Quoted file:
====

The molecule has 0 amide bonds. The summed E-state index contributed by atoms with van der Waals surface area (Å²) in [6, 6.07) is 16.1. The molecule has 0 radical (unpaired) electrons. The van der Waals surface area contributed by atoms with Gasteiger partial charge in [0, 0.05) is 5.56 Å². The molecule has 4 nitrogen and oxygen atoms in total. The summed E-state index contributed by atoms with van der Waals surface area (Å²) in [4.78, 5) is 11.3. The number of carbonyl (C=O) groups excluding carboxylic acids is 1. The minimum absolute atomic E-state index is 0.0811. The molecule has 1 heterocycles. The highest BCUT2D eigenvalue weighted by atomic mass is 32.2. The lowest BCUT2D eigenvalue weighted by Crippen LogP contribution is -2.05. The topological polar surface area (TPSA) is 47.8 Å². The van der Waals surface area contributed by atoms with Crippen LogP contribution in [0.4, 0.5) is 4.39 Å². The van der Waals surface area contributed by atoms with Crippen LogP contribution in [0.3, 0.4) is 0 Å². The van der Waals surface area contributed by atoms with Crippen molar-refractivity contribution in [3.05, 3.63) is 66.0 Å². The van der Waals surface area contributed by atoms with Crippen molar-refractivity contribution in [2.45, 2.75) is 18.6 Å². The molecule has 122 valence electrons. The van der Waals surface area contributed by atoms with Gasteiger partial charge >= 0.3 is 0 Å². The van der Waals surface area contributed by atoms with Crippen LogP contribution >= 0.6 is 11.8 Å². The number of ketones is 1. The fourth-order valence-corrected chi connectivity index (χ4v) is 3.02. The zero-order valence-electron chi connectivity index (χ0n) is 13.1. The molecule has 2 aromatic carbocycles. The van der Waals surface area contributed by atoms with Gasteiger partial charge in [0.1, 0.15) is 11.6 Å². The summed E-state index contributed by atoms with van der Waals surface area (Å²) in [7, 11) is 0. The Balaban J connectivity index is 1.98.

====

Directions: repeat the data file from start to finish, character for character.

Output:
The molecule has 0 amide bonds. The summed E-state index contributed by atoms with van der Waals surface area (Å²) in [6, 6.07) is 16.1. The molecule has 0 radical (unpaired) electrons. The van der Waals surface area contributed by atoms with Gasteiger partial charge in [0, 0.05) is 5.56 Å². The molecule has 4 nitrogen and oxygen atoms in total. The summed E-state index contributed by atoms with van der Waals surface area (Å²) in [4.78, 5) is 11.3. The number of carbonyl (C=O) groups excluding carboxylic acids is 1. The minimum absolute atomic E-state index is 0.0811. The molecule has 1 heterocycles. The highest BCUT2D eigenvalue weighted by atomic mass is 32.2. The lowest BCUT2D eigenvalue weighted by Crippen LogP contribution is -2.05. The topological polar surface area (TPSA) is 47.8 Å². The van der Waals surface area contributed by atoms with Crippen LogP contribution in [0.4, 0.5) is 4.39 Å². The van der Waals surface area contributed by atoms with Crippen LogP contribution in [0.3, 0.4) is 0 Å². The van der Waals surface area contributed by atoms with Crippen molar-refractivity contribution in [3.05, 3.63) is 66.0 Å². The van der Waals surface area contributed by atoms with Crippen molar-refractivity contribution in [2.45, 2.75) is 18.6 Å². The molecule has 122 valence electrons. The van der Waals surface area contributed by atoms with Gasteiger partial charge >= 0.3 is 0 Å². The van der Waals surface area contributed by atoms with Crippen LogP contribution >= 0.6 is 11.8 Å². The number of ketones is 1. The fourth-order valence-corrected chi connectivity index (χ4v) is 3.02. The zero-order valence-electron chi connectivity index (χ0n) is 13.1. The molecule has 2 aromatic carbocycles. The van der Waals surface area contributed by atoms with Gasteiger partial charge in [0.1, 0.15) is 11.6 Å². The summed E-state index contributed by atoms with van der Waals surface area (Å²) in [7, 11) is 0. The Balaban J connectivity index is 1.98.